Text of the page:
Diffuse alveolar hemorrhage

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A 29-year-old male with a history of recently diagnosed systemic lupus erythematosus presented to the ED with a 3-day history of hemoptysis and dyspnea. He also complained of weakness and bleeding gums. On physical exam the patient was in no acute distress with a soft, non-tender abdomen. He had normal pulses with 2+ bilateral lower extremity pitting edema. Hemoglobin at time of admission was 6.6 g/dL. The patient had a known history of lupus nephritis and was on hemodialysis for renal failure.


A portable chest radiograph at the time of presentation demonstrated mild cardiomegaly with diffuse interstitial opacities throughout both lungs suspicious for pulmonary edema (Figure 1).

A CT of the chest was subsequently performed secondary to the patient’s hemoptysis. Given the patient’s history of SLE and anemia, there was concern for diffuse alveolar hemorrhage. CT showed diffuse mixed interstitial and alveolar opacities with diffuse interlobular septal thickening throughout both lungs (Figures 2, 3). The partial view of the abdomen demonstrated abdominal ascites and diffuse soft tissue anasarca consistent with the patient’s known history of lupus nephritis and renal failure.


Diffuse alveolar hemorrhage


Diffuse alveolar hemorrhage (DAH) is a clinicopathologic syndrome characterized by the accumulation of red blood cells within the alveoli arising from the alveolar capillaries. The syndrome is an often fatal, dreaded complication of systemic lupus erythematosus (SLE) with a median age at diagnosis of 27 years. It can be acute or subacute, occurring over hours to several days. The clinical syndrome usually includes hemoptysis, dyspnea, anemia, hypoxemic respiratory failure and anemia, with dyspnea being the most common presenting factor occurring in 74-100% of patients. DAH is frequently associated with SLE and has been reported to occur in 2-5% of all cases. It also has a strong association with lupus nephritis with evidence of active kidney disease in 64-100% of patients with lupus related DAH. Diffuse alveolar hemorrhage is typically defined by three major components: signs (blood on bronchoscopy) or symptoms (cough, hemoptysis, and dyspnea); a new drop in hemoglobin; new, diffuse infiltrates on imaging.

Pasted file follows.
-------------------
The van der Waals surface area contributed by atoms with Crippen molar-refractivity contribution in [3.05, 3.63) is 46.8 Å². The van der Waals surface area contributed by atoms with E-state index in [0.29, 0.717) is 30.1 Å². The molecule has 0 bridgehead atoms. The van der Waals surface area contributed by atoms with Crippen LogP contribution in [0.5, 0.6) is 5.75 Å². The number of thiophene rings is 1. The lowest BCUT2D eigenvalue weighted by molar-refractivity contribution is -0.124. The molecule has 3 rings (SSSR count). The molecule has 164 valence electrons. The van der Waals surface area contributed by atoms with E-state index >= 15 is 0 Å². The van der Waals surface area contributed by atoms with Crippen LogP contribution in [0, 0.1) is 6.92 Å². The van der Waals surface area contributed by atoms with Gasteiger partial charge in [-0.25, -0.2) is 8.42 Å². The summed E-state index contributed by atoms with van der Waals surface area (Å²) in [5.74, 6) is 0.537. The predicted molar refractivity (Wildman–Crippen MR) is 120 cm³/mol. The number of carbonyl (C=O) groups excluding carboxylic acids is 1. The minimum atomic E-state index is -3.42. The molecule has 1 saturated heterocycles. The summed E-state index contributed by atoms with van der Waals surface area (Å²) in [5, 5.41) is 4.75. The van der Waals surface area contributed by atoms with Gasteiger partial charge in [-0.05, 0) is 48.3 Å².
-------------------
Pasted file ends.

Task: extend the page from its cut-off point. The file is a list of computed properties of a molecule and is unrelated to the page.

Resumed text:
Diffuse alveolar hemorrhage occurs in three distinct but overlapping histologic patterns: pulmonary capillaritis, bland pulmonary hemorrhage, and diffuse alveolar damage. Pulmonary capillaritis consists of neutrophilic infiltration of the alveolar interstitium with fibrinoid necrosis of the alveolar and capillary walls. Nuclear debris accumulates within the interstitium with subsequent loss of the alveolar-capillary basement membrane which results in alveolar accumulation of red blood cells. Bland pulmonary hemorrhage presents with accumulation of fibrin and erythrocytes within the alveolar spaces with sparing of the alveolar structures. Lastly, diffuse alveolar damage consists of alveolar septal edema with formation of hyaline membranes. The predominate pattern seen in SLE is that of pulmonary capillaritis.